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From the little that you have told us, I don't think we have, or have had, any member of this community in circumstances like your own. We have had several mothers in this community that have died from SCLS, but they were in their 40s or 50s when first diagnosed, so their children were already born. Therefore, I'm just going to give you some rather general advice.
First, the bad news is that SCLS is a deadly illness of unknown causes; the good news is that it usually responds well to a preventive monthly treatment of injected immunoglobulins (IVIG).
Second, there is considerable medical experience with SCLS in France, much more so than in any other country relative to size, so I suggest that you schedule a visit to Paris to get confirmation of your diagnosis and answers to all your questions from experts like Drs. Zahir Amoura or Marc Pineton de Chambrun at the Hôpitaux Universitaires La Pitié salpêtrière - Charles Foix, see https://www.aphp.fr/offre-de-soin/consultation-37726
Third, although there is still a lot that we don't know about SCLS, one of the things we do know is that SCLS is NOT hereditary. Therefore, once your health has been stabilized, you don't have to fear that any children you give birth to will also get SCLS. Many of us are parents and even grandparents, and our children and grandchildren do NOT have SCLS. (And our parents and grandparents didn't have SCLS, either.)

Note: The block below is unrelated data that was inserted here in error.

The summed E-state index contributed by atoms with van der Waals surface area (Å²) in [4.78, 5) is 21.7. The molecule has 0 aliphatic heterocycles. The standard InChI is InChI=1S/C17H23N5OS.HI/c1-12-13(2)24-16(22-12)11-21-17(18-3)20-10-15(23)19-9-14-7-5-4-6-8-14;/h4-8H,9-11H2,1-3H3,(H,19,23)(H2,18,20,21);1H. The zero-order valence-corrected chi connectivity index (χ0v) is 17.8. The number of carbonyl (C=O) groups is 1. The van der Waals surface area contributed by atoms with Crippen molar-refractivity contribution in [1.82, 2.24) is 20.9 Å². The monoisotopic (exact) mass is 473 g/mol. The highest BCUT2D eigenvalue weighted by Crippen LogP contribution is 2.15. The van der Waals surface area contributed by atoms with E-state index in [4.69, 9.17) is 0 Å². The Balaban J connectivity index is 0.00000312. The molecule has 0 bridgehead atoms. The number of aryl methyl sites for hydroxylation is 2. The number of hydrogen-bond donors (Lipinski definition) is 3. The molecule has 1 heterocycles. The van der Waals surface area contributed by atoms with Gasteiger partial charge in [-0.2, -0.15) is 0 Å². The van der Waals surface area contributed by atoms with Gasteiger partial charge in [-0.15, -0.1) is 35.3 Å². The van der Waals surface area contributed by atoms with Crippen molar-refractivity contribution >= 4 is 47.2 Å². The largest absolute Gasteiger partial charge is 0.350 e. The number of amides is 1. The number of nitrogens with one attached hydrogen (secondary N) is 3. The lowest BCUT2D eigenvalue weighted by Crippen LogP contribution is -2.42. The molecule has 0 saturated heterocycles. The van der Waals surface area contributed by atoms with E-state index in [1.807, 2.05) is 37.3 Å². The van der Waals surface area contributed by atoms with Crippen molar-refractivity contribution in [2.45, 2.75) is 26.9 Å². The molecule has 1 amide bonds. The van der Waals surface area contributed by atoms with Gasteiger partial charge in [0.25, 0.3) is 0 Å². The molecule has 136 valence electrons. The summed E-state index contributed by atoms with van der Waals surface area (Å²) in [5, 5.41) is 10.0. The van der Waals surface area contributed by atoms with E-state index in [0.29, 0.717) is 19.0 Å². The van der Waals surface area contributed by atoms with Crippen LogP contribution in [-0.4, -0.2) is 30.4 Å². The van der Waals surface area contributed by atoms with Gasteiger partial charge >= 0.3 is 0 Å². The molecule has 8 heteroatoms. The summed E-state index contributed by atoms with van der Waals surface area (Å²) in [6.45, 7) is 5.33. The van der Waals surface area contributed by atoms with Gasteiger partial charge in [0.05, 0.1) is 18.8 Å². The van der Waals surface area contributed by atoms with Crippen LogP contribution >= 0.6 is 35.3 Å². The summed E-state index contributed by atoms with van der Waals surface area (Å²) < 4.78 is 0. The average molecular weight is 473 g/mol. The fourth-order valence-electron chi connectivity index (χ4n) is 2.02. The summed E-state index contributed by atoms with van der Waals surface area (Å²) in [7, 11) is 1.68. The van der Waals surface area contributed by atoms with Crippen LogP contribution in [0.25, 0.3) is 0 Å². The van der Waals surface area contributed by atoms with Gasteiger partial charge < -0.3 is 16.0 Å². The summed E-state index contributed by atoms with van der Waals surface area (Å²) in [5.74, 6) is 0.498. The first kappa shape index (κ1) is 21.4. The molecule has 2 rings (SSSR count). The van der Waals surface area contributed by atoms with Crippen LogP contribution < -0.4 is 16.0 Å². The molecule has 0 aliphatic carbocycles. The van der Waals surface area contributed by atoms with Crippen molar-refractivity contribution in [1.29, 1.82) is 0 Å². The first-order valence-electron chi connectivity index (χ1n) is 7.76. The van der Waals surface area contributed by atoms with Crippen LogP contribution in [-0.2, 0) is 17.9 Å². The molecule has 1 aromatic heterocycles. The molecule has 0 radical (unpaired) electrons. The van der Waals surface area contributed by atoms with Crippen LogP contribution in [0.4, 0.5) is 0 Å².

And fourth, if you have been given a tentative diagnosis of a deadly disease, and you are NOT being treated successfully for it, then obviously this is NOT a good time for you to put your body through any trauma (like pregnancy and delivery) that you can postpone. And since you are very young, you can certainly postpone pregnancy and childbirth.
If you were my daughter, I would try to convince you that the best thing you can possibly do before even thinking about getting pregnant is to get healthy, or at least medically stable, yourself before you must care for a newborn.